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Good afternoon, and welcome to Globe Climate, a newsletter about climate change, environment and resources in Canada.

Before we jump into our Canadian news, we have some special content from our Asia correspondent Nathan VanderKlippe who is leaving China.

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In part of a Globe and Mail series in which VanderKlippe looks at China’s present and future challenges before his return to Canada, he asks: Can China find enough water to flourish?

Over two decades, Beijing rerouted rivers to bring more water to the northern regions where half of Chinese people live. It was a success – and only the beginning of a struggle against other environmental challenges.

Aerial photography of Taocha canal headwork project, Taocha village, He nan province, China. The Taocha canal headwork project is the important part and infrastructure of the south-to-north water diversion, it moves the water of the Dan Jiang Kou reservoir from south to the north. May 28, 2021.

Wu Hao/The Globe and Mail

Now, let’s catch you up on other news.


Noteworthy reporting this week:

  1. In renewable energy news (and lack of), Adam Radwanski writes about Ontario increasing reliance on natural gas as others move away from fossil fuels. meanwhile, Air Products and Chemicals Inc. is planning to build a $1.3-billion hydrogen plant in Alberta as the oil and gas industry seeks net-zero emissions
  2. From ROB Magazine’s list of Canada’s top growing companies: How this LED company envisions an even brighter future post pandemic.
  3. From The Narwhal: The vibrant landscapes of Yukon’s Dawson region are at the heart of Trʼondëk Hwëchʼin culture — but also the territory’s bustling placer mining industry. A much-anticipated draft plan will finally signal what’s in store for the 40,000 square-kilometre, ecologically sensitive landscape
  4. News: New and expanded thermal-coal mines are highly unlikely to get the green light under a policy change announced by the federal government, throwing into jeopardy Alberta-based Vista coal-mine expansion project’s plan to vastly expand its mine in the foothills of the Rocky Mountains.
  5. Long read In Montreal’s urban parks, hunting is largely legal – but locals are pressing to change that. Now, with more locals taking advantage of the outdoors during a long spell of restaurant and business lockdowns, the risk of an accident seems greater than ever.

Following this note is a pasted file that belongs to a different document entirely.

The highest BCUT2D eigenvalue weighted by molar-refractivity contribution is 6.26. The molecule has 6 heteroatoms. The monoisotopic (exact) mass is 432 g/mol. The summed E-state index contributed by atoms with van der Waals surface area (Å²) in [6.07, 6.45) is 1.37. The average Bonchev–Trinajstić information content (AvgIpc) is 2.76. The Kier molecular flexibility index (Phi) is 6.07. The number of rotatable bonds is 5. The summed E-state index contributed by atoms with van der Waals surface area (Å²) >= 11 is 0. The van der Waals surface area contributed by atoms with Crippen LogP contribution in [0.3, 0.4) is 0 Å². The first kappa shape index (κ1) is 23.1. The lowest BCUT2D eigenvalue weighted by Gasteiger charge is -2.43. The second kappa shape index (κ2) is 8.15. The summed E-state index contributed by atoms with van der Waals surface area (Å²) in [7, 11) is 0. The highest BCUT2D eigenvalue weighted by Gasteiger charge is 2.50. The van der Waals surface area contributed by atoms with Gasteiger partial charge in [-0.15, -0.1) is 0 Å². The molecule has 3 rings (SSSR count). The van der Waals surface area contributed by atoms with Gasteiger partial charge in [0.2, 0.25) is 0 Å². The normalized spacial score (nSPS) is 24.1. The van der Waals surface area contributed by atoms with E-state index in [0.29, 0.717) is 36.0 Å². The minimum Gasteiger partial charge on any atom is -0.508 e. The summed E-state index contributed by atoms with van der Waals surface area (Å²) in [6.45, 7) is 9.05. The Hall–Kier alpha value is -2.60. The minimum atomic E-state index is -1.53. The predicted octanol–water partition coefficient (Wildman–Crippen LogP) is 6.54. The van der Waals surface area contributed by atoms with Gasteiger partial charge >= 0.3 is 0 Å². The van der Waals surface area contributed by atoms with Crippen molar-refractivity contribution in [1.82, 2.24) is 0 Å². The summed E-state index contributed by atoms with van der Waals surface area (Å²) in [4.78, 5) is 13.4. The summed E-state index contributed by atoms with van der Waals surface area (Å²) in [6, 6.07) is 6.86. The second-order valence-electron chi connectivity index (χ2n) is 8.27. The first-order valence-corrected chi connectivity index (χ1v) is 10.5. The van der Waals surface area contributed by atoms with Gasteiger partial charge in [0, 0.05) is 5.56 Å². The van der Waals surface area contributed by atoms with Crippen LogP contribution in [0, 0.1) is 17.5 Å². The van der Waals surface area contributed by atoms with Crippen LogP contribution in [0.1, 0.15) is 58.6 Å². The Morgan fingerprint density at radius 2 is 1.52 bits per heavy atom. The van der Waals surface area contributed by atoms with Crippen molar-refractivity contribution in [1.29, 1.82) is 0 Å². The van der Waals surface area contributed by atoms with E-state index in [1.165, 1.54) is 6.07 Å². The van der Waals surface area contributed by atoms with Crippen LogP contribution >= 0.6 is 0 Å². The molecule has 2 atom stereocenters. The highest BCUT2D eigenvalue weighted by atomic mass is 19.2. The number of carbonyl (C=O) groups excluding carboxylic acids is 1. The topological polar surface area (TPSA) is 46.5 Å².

A deeper dive

Alberta’s energy transition

Ryan MacDonald is a senior editor at The Globe heading the climate, environment and resources team.

The end of the Keystone pipeline marks a turning point for the energy sector in Alberta, even if Premier Jason Kenney won’t admit it.

Last week, TC Energy Corp said it was terminating the Keystone XL pipeline, ending a 13-year regulatory odyssey that saw the proposed pipeline blocked twice by former president Barack Obama and revived by his successor Donald Trump. Joe Biden pulled its permit as one of his first official acts as U.S. President.

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The project’s cancellation is a blow to Alberta, whose economy has struggled in the face of constrained pipeline access. The Alberta government bought an ownership stake in the pipeline last year.

And for the journalists who have been following this pipeline saga for years, there is no joy in seeing yet another blow to Alberta’s economy.

The Globe’s Jeffrey Jones told me his very first column for the Globe was about Keystone. That was more than a decade ago. In that time, the market – and the world – has evolved, with the growing realization that a transition from fossil fuels is under way. Jeff now writes about ESG and sustainable finance issues for the Globe.

The day TC Energy pulled the plug was marked by a growing realization that the transition from fossil fuels is under way. Five of Canada’s largest oil sands producers announced plans to achieve net-zero CO2 emissions by 2050 by sharing technology and employing carbon capture.

As Jeff writes, these companies are not taking their cues from protesters on their doorsteps, but from investors who are worried about the risks presented by the transition to cleaner energy, including write-downs and stranded assets.

In another move on the same day, Air Products and Chemicals Inc. unveiled plans to build a $1.3-billion plant in Edmonton to produce hydrogen derived from natural gas. The company is in talks with the Alberta and federal governments for incentives for the facility, which is being designed to also be carbon-neutral.

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Some see this plan to create “blue” hydrogen as just another fossil fuel – and a way for companies to greenwash themselves; others see it as a step in the right direction.